OREANDA-NEWS. S&P Global Ratings today lowered its credit ratings on Southern Pacific Securities 06-1 PLC's class D1a and D1c notes. At the same time, we have affirmed our ratings on the class A2a, A2c, B1c, C1a, C1c, E1c, and FTc notes (see list below).

Today's rating actions follow our credit and cash flow analysis of the transaction, as part of our periodic review of its performance as of the June 2016 payment date.

Since our previous review on June 4, 2014, the transaction's performance has been stable in terms of arrears and net losses (see "Various Rating Actions Taken In U. K. RMBS Transaction Southern Pacific Securities 06-1 Following Review"). Total delinquencies have decreased to 40.2% from 43.8%. The decrease is due to technical reasons, since the servicer (Acenden Ltd.) updated how it reports arrears in the December 2012 investor report to distinguish among amounts outstanding, delinquencies, and other amounts owed. The servicer's definition of other amounts owed includes (among other items), arrears of fees, charges, costs, ground rent, and insurance. Delinquencies now include principal and interest arrears on the mortgages, based on the borrowers' monthly instalments. Amounts outstanding are principal and interest arrears, after the servicer first allocates payments from borrowers to other amounts owed.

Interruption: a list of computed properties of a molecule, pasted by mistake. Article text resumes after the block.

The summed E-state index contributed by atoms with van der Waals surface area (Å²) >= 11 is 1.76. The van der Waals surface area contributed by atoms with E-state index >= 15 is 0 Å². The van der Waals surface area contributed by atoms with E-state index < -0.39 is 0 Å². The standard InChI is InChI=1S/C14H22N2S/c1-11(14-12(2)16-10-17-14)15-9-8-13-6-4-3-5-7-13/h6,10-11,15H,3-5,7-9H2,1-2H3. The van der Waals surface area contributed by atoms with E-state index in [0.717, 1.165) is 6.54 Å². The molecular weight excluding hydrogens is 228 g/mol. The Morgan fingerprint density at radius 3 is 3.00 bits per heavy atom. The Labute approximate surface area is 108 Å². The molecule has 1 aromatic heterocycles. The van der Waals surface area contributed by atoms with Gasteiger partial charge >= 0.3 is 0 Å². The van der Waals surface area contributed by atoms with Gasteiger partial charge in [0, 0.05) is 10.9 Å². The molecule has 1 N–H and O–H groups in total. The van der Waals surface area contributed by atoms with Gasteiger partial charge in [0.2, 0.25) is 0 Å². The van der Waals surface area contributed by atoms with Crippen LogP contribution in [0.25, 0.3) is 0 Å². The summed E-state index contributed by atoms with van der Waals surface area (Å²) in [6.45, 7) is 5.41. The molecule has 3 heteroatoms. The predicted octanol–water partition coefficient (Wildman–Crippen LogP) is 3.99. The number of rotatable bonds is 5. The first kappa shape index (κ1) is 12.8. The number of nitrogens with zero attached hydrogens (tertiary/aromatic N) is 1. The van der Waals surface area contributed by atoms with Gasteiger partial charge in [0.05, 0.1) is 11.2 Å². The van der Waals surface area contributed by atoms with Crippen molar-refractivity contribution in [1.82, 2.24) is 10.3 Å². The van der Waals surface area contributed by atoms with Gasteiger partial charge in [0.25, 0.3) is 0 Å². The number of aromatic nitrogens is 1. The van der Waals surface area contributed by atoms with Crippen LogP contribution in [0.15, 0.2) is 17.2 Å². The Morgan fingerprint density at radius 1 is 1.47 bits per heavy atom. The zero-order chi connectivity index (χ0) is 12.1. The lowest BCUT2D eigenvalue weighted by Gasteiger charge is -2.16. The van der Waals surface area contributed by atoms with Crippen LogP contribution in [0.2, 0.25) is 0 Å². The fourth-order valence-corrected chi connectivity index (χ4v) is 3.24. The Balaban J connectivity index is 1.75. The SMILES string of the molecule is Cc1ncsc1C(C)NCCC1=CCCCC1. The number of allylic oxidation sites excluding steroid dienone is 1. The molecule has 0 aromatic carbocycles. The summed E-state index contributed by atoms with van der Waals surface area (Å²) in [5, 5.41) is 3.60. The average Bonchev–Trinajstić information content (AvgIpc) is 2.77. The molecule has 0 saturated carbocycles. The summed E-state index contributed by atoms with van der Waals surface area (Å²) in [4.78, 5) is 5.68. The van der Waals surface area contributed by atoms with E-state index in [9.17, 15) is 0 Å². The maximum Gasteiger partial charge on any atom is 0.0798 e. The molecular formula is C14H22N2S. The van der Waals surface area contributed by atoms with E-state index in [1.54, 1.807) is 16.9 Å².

Under the transaction documents, the servicer first allocates any arrears payments to other amounts owed, then to interest amounts, and subsequently to principal. From a borrowers' perspective, the servicer first allocates any arrears payments to interest and principal amounts, and secondly to other amounts owed. This difference in the servicer's allocation of payments for the transaction and the borrower results in amounts outstanding being greater than delinquencies. In the past, the servicer based arrears figures on amounts outstanding, while now they are based on delinquencies. Net cumulative principal losses have been stable at about 3.7%, which is above our index for U. K. residential mortgage-backed securities (RMBS) at 3.0%.

Our credit analysis shows a decrease in our current weighted-average foreclosure frequency (WAFF) assumptions and our weighted-average loss severity (WALS) assumptions (except at the 'AAA', 'AA', and 'B' levels) since our previous review. The WAFF shows the weighted-average probability of default of loans in the collateral pool, and the WALS shows the weighted-average loss likely to be experienced on defaulted loans in the collateral pool, as a proportion of the loan amount. The main reason for the decrease in our WAFF assumptions is the greater seasoning and lower arrears.

Our WALS assumptions have decreased primarily thanks to a fall in the current loan-to-value ratio.